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An excerpt from www.HouseOfNames.com archives copyright 2000 - 2014

Origins Available: Dutch, English, German, Irish, Scottish

Where did the Scottish Smith family come from? What is the Scottish Smith family crest and coat of arms? When did the Smith family first arrive in the United States? Where did the various branches of the family go? What is the Smith family history?

The people known in ancient Scotland as the Picts were the forefathers of the Smith family. It is a name for a smithy. Although Smith appears to be an occupational name for a blacksmith, it has been suggested that when surnames came into use in Scotland, several different families simply 'took on' the name whether they had been blacksmiths or not. Thus, Smith is a classic example of a polygenetic surname that was developed in a number of different locations and adopted by various families independently.

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Although Medieval Scotland lacked a basic set of spelling rules, which meant that scribes recorded names according to their sounds it was not uncommon for the names of a father and son to be recorded differently. As a result, there are many spelling variations of Scottish single names. Smith has been written Smith, Smyth, Smythe and others.

First found in northern England and Scotland, where they held a family seat from ancient times. In trying to establish a single source for this amazing, monumentally prolific surname Smith, it is asserted that they descended from Neil Cromb, a Chieftain who flourished in 1150, third son of Murdoch, Chief of the Clan Chattan, a confederation of twenty-six Clans of which Smith was a member Clan. Faber and Ferro were Latin equivalents of the name Smith which were used in medieval documents. William faber de Karel witnessed legal proceedings c. 1250. William the Smith served as a juror during an inquest held at Traquair in 1274. In Aberdeen there lived an Alan Smyth in 1398. Finally, a Patrick Smyth of Scotland is noted as being confined in the Tower of London in 1401.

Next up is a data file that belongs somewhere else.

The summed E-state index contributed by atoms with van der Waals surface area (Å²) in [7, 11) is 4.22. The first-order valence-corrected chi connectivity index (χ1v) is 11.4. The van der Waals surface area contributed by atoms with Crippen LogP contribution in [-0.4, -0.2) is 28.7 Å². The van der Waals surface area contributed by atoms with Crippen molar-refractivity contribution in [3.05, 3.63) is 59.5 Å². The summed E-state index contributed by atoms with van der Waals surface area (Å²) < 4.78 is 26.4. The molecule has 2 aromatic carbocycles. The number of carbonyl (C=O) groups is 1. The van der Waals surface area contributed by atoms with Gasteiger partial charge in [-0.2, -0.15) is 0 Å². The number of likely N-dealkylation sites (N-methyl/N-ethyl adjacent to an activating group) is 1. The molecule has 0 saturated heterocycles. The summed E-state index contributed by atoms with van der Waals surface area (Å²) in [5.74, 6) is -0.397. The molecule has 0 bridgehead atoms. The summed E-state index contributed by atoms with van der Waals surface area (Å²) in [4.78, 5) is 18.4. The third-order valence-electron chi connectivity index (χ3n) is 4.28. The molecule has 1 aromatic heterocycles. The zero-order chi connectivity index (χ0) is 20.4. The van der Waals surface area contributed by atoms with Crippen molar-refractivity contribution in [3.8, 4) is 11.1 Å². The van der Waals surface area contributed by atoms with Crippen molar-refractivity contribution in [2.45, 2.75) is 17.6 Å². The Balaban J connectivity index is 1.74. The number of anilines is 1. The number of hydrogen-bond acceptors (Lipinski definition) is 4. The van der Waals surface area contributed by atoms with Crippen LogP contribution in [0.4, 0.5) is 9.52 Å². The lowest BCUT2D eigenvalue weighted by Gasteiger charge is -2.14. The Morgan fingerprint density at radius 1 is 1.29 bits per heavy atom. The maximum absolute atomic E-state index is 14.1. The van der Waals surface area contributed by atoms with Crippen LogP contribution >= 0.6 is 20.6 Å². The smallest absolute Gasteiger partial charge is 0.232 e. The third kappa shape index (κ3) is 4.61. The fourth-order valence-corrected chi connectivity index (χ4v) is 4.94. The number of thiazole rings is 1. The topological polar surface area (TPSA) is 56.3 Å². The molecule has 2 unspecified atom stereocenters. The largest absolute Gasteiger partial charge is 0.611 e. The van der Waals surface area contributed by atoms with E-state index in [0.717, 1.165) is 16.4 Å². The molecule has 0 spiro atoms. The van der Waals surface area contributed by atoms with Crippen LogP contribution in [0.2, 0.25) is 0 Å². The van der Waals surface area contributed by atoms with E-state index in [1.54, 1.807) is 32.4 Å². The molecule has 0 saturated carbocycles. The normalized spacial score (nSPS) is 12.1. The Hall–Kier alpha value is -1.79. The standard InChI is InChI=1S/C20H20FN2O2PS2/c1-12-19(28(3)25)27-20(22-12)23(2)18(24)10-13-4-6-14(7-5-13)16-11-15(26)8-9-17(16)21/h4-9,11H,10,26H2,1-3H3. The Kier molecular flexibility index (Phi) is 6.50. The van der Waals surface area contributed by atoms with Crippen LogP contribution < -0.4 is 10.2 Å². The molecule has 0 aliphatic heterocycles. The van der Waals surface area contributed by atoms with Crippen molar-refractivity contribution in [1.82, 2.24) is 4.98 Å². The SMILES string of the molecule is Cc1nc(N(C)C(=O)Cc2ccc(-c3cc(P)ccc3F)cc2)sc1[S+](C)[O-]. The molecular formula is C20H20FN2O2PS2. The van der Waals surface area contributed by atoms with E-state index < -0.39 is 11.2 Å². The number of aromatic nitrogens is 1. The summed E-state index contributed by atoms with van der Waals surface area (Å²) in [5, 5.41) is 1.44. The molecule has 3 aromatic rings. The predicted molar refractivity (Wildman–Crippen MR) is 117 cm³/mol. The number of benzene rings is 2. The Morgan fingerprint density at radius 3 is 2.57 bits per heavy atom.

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This web page shows only a small excerpt of our Smith research. Another 479 words(34 lines of text) covering the years 1853, 1620, 1668, 1660, 1665, 1720, 1699 and are included under the topic Early Smith History in all our PDF Extended History products.

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Another 81 words(6 lines of text) are included under the topic Early Smith Notables in all our PDF Extended History products.

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Some of the Smith family moved to Ireland, but this topic is not covered in this excerpt. Another 163 words(12 lines of text) about their life in Ireland is included in all our PDF Extended History products.

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Thousands of Scots left their home country to travel to Ireland or Australia, or to cross the Atlantic for the North American colonies. The difficult crossing was an enormous hurdle, but those who survived found freedom and opportunity in ample measure. Some Scots even fought for their freedom in the American War of Independence. This century, their ancestors have become aware of the illustrious history of the Scots in North America and at home through Clan societies and other organizations. Passenger and immigration lists show many early and influential immigrants bearing the name Smith:

Smith Settlers in the United States in the 17th Century


  • Osmond Smith, who arrived in Virginia in 1620
  • Austen Smith, who landed in Virginia in 1622-1623
  • Austin Smith, who arrived in Virginia in 1623
  • Osborne Smith, who landed in Virginia in 1623
  • Osten Smith, who landed in Jamestown, Va in 1624


Smith Settlers in the United States in the 18th Century


  • Elinor Smith, who landed in Virginia in 1704
  • Jno Willm Smith, aged 14, landed in New York in 1711
  • Crispianus Smith, who landed in Virginia in 1712
  • Augustine Smith, who arrived in Virginia in 1713
  • Ambrose Joshua Smith, who arrived in Virginia in 1714


Smith Settlers in the United States in the 19th Century


  • Charles R Smith, who arrived in New York in 1801
  • Jeremiah Smith, who arrived in Allegany (Allegheny) County, Pennsylvania in 1803
  • Jenny Smith, aged 26, arrived in New York, NY in 1803
  • M E Smith, who landed in Pennsylvania in 1804
  • Matt Smith, who arrived in America in 1805


Smith Settlers in the United States in the 20th Century


  • Joe Smith, who landed in Arkansas in 1904
  • Jens Nissen Smith, who arrived in Wisconsin in 1914
  • Charles Victor Smith, who landed in Alabama in 1918
  • Christian Anholm Smith, who landed in Wisconsin in 1922
  • Agnes Sybil Smith, aged 26, arrived in Colorado in 1948

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  • Howard Kingsbury Smith Jr. (1914-2002), American journalist, radio reporter, television anchorman, political commentator, and film actor